Don’t hate the boat, hate the program
Published on July 15th, 2012
By Nicholas Hayes, Saving Sailing
On the subject of kids learning to sail, you’ll be hard-pressed to find a discussion thread on a sailing website or an op/ed in a sailing magazine that doesn’t include extreme opinions about the Optimist Dinghy (Opti) and other similar one-person prams like the El Toro. Folks either hate them or they’re resigned to them.
Generally, the Opti-resigned assume that the only way for a kid to learn is in a pram, starting precisely at the age of eight. Opti haters blame the boats for scaring kids away, or, at least, for not being enough fun to sail to hold their interest after a time. The resigned often get their cues from people who sell prams. And haters get theirs from people who sell something else.
Of course, neither claim is true. Optis can be a heckuva lot of fun, and they aren’t the only way to learn.
Deeper thinking than rants and promotions takes you to a place where the flaws and the benefits are found in the programs, not the boats.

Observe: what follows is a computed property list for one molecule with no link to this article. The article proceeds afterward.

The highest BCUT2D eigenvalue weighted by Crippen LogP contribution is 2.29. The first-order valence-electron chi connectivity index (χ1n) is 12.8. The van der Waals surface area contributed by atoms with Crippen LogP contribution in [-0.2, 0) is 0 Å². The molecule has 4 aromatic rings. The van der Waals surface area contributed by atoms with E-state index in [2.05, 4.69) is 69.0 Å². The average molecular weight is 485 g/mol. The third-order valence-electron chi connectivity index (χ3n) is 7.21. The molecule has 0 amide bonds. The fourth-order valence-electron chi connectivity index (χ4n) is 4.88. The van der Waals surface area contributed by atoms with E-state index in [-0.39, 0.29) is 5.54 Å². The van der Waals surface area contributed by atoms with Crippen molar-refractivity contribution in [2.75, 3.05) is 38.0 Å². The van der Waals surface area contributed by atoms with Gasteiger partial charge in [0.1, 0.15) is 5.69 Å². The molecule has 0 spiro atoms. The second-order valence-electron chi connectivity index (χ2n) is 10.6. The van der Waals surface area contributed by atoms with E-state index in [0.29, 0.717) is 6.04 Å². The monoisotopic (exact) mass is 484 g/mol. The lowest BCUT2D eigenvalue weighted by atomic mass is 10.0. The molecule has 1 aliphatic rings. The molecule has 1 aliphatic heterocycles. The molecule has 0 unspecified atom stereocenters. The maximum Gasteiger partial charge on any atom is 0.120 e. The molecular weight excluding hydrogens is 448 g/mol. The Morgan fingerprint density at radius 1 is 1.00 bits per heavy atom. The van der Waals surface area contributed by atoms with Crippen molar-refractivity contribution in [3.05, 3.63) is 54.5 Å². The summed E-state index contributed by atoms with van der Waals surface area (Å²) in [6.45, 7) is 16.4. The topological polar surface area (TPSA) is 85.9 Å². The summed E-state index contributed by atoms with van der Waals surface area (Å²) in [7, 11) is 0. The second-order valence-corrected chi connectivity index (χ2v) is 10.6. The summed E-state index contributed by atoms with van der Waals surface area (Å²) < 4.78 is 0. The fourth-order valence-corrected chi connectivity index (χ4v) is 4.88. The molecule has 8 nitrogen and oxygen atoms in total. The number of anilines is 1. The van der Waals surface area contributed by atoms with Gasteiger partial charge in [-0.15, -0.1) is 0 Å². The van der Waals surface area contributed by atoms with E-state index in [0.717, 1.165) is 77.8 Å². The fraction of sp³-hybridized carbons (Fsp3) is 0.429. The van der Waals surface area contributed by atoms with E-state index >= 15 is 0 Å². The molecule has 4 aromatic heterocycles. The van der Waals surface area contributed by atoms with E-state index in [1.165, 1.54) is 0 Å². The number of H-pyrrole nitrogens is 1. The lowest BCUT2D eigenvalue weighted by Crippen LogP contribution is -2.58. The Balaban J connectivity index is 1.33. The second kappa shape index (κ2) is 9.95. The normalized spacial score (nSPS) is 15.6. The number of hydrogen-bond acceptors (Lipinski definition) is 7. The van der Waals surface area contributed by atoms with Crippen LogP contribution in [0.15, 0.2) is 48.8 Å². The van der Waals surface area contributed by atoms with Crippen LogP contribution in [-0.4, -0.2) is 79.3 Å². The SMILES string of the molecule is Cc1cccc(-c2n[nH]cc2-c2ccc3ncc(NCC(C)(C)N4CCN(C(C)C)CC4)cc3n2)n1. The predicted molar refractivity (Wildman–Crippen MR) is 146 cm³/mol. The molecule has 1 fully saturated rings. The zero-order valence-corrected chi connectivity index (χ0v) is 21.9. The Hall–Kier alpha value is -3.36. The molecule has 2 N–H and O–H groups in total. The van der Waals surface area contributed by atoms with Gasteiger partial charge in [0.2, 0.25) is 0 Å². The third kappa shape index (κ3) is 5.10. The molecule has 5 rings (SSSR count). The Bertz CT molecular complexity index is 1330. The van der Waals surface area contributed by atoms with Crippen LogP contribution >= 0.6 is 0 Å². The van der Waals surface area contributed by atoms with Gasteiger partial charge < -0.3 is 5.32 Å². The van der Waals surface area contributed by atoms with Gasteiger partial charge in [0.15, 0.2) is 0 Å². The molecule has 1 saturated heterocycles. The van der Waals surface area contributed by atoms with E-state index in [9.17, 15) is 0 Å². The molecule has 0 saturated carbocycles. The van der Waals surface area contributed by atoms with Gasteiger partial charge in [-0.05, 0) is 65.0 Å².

On one hand, many a parent has teared up watching their child sail away from the dock for the first time, mainsheet in one hand, tiller in the other, and in full, confident control of their own tiny sailboat. It’s just as moving when later in the summer, the same kid hits the line at speed in their first competition. But it can be awkward when a boat intended as a basic trainer for little people is tweaked, turboed and branded like a Formula One race car, to carry an adult-sized teen painfully slowly around a race course year after year with mom or dad shouting commands from a powerboat.
Programs that use prams as basic trainers and tools to build confidence go a long way toward the development of a capable young person. But programs that push too long and hard into the dangerous zone of making sporting celebrities out of children, shuttled around by vicarious, overenthusiastic, mini-van driving parents (and the win-at-all cost approach that often accompanies them) can do more damage than good. It’s precisely the same in any youth sport; when it gets hyper-competitive, it’s gotten out of hand. The fun is replaced with panic and stress for everyone. – Read on